Due to the complexity of the humic substances (HS), mathematical models have often been employed to understand their roles in the environment. Since no consensus exists with respect to the structure and conformation of the HS, models have alternatively given them properties corresponding to impermeable hard spheres or fully permeable polyelectrolytes. In this study, the hydrodynamic permeability of standard HS (Suwannee River fulvic, humic, and peat humic acids) are evaluated as a function of pH and ionic strength. A detailed theoretical model is used to determine the softness parameter (lambda0), which characterizes the degree of flow penetration into the HS on the basis of measured values of electrophoretic mobilities, diffusion coefficients, and electric charge densities. Their motion in an electric field is evaluated by a rigorous numerical evaluation of the governing electrokinetic equations for soft particles. The hydrodynamic impact of the polyelectrolyte chains is accounted for by a distribution of Stokes resistance centers and partial dissociation of the hydrodynamically immobile ionogenic groups distributed throughout the polyelectrolyte. The results demonstrate thatthe studied HS are small (radius ca. 1 nm), highly charged (500-650 C g(-1) when all sites are dissociated), and very permeable (typical flow penetration length of 25-50% of the radius, depending on pH). The HS also coagulate slightly when lowering the pH of the solution. Modeling of the HS as hard spheres with a charge and slip plane located at the surface is thus physically inappropriate, as are a number of analytical theories for soft particles that hold for low to moderate electrostatic potentials and large colloids. The shortcomings of these simpler approaches, when interpreting the electrophoretic mobilities of HS, are highlighted by comparison with rigorous theoretical predictions.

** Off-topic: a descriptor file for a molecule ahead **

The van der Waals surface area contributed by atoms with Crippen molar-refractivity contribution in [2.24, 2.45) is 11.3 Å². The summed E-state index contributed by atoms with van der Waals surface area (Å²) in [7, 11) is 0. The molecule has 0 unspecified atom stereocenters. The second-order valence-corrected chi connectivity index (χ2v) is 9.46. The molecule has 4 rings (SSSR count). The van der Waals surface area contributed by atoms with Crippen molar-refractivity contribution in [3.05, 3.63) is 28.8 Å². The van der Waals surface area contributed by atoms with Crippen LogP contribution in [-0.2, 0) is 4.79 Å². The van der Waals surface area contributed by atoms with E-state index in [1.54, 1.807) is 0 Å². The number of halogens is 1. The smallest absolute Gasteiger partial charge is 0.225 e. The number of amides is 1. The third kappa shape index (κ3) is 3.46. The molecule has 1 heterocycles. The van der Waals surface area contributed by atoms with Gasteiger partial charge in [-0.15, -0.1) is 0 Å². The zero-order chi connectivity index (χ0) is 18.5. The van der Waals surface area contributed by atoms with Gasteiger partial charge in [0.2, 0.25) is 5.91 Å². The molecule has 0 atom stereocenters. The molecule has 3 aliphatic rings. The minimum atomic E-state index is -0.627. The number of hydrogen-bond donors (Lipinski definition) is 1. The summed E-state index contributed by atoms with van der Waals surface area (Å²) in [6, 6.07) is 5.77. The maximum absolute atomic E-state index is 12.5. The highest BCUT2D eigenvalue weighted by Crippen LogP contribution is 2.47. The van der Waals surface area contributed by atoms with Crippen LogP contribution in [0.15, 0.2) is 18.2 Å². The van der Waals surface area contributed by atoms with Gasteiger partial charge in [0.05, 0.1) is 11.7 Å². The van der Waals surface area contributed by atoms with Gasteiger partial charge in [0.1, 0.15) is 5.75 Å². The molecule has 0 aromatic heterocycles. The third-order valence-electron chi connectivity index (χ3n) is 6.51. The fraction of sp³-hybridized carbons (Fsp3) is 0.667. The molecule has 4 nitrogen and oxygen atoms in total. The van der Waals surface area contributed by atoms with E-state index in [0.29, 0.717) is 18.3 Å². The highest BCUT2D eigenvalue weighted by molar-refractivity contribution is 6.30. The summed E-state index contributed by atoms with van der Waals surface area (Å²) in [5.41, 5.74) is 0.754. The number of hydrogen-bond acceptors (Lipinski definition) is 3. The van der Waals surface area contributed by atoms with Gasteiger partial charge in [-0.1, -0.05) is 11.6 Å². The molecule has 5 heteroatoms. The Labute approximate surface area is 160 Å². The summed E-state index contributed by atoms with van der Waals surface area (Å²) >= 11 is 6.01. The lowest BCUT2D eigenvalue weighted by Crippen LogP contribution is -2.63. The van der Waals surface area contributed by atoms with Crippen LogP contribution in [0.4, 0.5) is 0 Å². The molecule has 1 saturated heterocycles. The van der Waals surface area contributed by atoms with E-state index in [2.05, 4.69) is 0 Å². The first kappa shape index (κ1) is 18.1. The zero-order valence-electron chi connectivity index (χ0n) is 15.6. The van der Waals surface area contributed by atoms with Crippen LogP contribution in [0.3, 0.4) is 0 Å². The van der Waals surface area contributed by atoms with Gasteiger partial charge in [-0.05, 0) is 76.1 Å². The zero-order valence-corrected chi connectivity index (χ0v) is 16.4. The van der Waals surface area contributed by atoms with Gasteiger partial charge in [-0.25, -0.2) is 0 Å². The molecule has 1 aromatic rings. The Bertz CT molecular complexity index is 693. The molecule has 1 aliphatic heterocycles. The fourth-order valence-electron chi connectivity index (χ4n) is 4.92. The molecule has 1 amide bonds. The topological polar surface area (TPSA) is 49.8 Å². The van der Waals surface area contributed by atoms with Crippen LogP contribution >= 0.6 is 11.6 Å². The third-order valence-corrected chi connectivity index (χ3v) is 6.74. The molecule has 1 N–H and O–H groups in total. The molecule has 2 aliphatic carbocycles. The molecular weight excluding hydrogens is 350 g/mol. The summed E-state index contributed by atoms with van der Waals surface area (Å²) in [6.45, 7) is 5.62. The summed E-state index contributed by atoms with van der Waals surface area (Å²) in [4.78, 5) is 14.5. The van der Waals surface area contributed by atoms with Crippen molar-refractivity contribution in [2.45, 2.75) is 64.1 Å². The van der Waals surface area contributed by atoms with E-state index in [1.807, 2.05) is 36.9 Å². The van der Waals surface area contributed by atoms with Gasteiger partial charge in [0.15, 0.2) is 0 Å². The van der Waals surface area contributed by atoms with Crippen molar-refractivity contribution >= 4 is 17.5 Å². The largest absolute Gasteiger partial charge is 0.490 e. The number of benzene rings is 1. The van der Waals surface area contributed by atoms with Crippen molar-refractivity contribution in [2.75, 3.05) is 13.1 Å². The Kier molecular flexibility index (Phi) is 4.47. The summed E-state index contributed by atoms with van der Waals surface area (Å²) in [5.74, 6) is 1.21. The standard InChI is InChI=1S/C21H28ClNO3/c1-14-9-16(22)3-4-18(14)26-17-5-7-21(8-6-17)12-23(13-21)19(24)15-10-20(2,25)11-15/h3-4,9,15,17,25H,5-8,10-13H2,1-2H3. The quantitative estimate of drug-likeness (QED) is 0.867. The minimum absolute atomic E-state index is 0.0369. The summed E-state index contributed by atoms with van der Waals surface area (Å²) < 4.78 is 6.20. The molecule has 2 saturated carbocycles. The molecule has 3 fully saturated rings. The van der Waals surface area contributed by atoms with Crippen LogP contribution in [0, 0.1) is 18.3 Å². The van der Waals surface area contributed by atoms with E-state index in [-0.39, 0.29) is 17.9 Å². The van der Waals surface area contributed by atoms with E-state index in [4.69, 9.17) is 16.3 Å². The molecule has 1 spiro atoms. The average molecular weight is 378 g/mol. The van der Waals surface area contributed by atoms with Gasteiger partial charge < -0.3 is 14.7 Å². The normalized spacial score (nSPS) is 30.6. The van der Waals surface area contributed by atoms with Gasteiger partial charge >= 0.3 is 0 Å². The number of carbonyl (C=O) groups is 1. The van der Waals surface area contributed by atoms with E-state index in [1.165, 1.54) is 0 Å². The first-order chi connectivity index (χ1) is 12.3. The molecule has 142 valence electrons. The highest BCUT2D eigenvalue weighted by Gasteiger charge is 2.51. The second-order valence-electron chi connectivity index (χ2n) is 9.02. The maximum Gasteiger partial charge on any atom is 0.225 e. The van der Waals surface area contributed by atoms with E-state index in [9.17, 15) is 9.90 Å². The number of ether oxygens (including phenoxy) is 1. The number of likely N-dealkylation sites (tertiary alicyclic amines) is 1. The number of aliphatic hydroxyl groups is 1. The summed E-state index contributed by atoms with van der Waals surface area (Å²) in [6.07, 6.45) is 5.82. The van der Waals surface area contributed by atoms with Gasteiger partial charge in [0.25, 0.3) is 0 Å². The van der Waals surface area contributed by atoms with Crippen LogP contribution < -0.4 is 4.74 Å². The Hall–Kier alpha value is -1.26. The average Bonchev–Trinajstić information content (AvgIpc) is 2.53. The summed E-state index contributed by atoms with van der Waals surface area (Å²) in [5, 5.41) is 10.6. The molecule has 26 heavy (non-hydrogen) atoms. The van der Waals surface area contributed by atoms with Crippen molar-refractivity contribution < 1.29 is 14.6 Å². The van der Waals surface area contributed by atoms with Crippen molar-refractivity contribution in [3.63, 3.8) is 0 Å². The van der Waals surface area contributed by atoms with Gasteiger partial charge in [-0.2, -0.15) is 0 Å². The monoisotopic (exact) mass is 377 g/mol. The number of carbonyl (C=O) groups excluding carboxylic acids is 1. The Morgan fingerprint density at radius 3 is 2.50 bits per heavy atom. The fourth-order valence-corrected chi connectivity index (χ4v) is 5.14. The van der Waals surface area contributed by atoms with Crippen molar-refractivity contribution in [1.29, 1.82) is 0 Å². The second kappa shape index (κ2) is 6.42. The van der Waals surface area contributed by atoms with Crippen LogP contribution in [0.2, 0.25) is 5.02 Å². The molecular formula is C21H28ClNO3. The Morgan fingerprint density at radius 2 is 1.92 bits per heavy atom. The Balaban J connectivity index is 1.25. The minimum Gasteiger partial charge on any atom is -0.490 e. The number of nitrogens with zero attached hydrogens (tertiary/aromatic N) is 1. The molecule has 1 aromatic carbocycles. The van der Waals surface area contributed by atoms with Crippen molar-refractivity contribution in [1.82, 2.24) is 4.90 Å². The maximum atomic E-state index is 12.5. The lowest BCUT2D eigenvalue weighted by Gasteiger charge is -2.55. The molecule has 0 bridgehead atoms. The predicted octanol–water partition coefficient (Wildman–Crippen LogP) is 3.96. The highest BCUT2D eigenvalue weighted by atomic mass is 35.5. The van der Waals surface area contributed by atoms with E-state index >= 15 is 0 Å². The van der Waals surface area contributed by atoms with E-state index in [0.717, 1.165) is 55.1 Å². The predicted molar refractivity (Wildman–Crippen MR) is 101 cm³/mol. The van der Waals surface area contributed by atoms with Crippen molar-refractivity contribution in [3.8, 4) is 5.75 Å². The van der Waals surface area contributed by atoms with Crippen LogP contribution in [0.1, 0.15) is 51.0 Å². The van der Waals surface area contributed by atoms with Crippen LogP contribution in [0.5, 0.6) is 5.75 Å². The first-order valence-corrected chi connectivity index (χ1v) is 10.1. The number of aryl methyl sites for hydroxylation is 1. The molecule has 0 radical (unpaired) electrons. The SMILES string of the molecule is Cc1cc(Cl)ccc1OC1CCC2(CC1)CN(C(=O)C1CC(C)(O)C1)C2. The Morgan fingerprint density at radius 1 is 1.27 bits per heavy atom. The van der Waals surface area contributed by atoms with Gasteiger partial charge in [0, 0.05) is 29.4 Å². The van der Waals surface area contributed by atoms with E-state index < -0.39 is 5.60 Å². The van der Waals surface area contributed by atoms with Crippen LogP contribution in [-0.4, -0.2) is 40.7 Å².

|Journal||Environmental Science and Technology|
|Publication status||Published - 2005|
- fluorescence correlation spectroscopy
- ion complexation equilibria
- physicochemical description
- polyelectrolyte properties
- colloidal particles